At Scania, we have (as all companies) made extensive use of Open Source technologies for our in-house system but I feel that we've been missing out on Open Source in our products. That's all about to change, as the automotive sector at large warms up to Open Source technologies, fervently encouraged by our suppliers, eager to usher us into the future.
In my work at Scania, I manage a small team of software developers working with product information sharing between brands in the TRATON family. That's a bit like herding cats, I tell them, but it's a job I very much enjoy. But I also have a secret identity! It's not much of a secret, but when the day is drawing to a close, I wield the cape (oh how I wish there could actually be a cape!) of Open Source Officer, to help us think strategically about Open Source and developing our management system for Open Source.
Fears and opportunities with Open Source
One of the fears of any software developer is that someone, somewhere, will need to approve their use of Open Source technologies. We know how impractical this is in a modern development environment, where the use of a single Open Source package can result in pulling in hundreds of unknown dependencies, and where the Open Source packages used in your average system can number in the thousands.
A goal of Scania's Open Source work therefore has been to find ways to allow our developers to work effectively with Open Source whilst having a controlled intake and use of Open Source where we need it--for compliance, security or safety. One of the ways in which we do this is by asking our developers to not pay too much attention to the license texts. That may sound odd, so let's dig into the reasons behind it.
To understand the background, it's also important to keep in mind that one of Scania's core values is Responsibility. This means that we recognize that we have a responsibility towards society and the environment and always strive to do the right things in the right way. It also means that we honour legal and compliance standards, but also importantly that we act responsibly and build trust.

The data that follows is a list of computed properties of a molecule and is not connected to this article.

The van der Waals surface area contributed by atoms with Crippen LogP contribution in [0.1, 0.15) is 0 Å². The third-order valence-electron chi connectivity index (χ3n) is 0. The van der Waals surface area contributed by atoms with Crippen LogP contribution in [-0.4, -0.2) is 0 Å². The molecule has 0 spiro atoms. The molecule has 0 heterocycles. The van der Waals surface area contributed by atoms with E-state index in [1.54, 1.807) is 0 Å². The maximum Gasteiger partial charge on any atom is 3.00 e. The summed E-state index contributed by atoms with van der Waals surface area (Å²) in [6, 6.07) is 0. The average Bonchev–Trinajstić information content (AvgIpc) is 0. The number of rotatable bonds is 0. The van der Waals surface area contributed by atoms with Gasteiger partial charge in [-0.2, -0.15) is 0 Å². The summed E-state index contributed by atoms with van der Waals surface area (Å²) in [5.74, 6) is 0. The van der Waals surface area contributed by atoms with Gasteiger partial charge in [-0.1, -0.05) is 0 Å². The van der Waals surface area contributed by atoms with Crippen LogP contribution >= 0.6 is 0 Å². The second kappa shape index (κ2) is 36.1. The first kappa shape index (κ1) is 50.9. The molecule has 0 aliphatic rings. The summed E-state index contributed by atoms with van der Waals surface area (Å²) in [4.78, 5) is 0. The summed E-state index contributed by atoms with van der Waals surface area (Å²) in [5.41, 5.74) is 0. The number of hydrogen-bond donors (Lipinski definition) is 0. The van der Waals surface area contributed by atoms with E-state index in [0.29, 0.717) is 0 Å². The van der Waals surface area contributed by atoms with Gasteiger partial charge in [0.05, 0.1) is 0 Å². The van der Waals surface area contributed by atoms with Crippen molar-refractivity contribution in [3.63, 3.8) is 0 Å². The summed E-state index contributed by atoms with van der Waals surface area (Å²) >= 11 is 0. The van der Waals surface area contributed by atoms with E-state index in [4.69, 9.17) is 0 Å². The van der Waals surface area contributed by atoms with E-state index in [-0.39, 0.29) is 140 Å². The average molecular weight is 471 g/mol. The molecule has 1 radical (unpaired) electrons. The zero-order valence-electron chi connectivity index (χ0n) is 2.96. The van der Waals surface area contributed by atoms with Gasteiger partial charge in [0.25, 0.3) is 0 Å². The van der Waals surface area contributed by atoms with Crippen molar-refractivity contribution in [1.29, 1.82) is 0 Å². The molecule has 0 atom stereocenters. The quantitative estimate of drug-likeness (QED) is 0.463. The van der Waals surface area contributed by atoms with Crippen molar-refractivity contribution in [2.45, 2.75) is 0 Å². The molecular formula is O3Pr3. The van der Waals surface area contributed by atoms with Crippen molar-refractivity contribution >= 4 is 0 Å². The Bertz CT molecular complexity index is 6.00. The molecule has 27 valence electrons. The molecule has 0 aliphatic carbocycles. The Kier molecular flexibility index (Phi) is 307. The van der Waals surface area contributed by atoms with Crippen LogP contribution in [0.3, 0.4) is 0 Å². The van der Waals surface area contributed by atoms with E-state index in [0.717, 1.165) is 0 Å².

When the first Open Source licenses where drafted, especially the copyleft GNU General Public License, they were created to try to bring back a certain behaviour that was felt as having been lost in the computing industry. A behaviour of cooperation, sharing, and addressing problems together, as a community. The licenses were created to be the legal expression of such a behaviour.
Open Source at Scania
In our work with Open Source at Scania, we spend a lot of time on the behaviour, rather than the exact license text. We know that what is expected of Scania as a company in the Open Source community is a certain behaviour. The license still carry weight, of course, but we have seen that if we follow the expected behaviour from a company in the community, then we are also compliant with Open Source licenses. We act responsibly, and build trust.
I think this is a good way of thinking about Open Source and goes hand in hand with another core value: Respect. Cooperating, sharing, and addressing problems together, is what we do as a company. Everyone contributes to our work, and everyone grows and learns over time. This is respect for the individual and their skills, and it feels to me very connected to Open Source.
One of the principal ways in which we activate this behaviour is through our process for Open Source, which is as much a training tool as it is a compliance process. Actually, it's not much of a compliance process at all. It's a process that leads up to a compliance process. Let me explain: we have so many different areas of Scania where Open Source comes into play that having one process for all types of development would be very impractical. I don’t think that one size fit all.
Final Words and the Way of Working going forward
So what we've done instead is that we've created a way in which developer groups work through a defined process, in which they identify what is important for them to consider in their area of development. Based on that, they then implement, in their development workflow, the parts that actually matter for their work. It creates a tailored compliance process for that particular area. This brings in the level of flexibility needed to cater to different areas of software development at Scania, while at the same time providing the security and safety we need to manage our Open Source responsibilities. To manage our Open Source relationships. To live up to the expected behaviour. To build trust and respect.
We are on a change journey that I think will not be over for a very long time. I know that Open Source makes a difference for Scania, and I believe that over time, Scania will also make a difference for Open Source.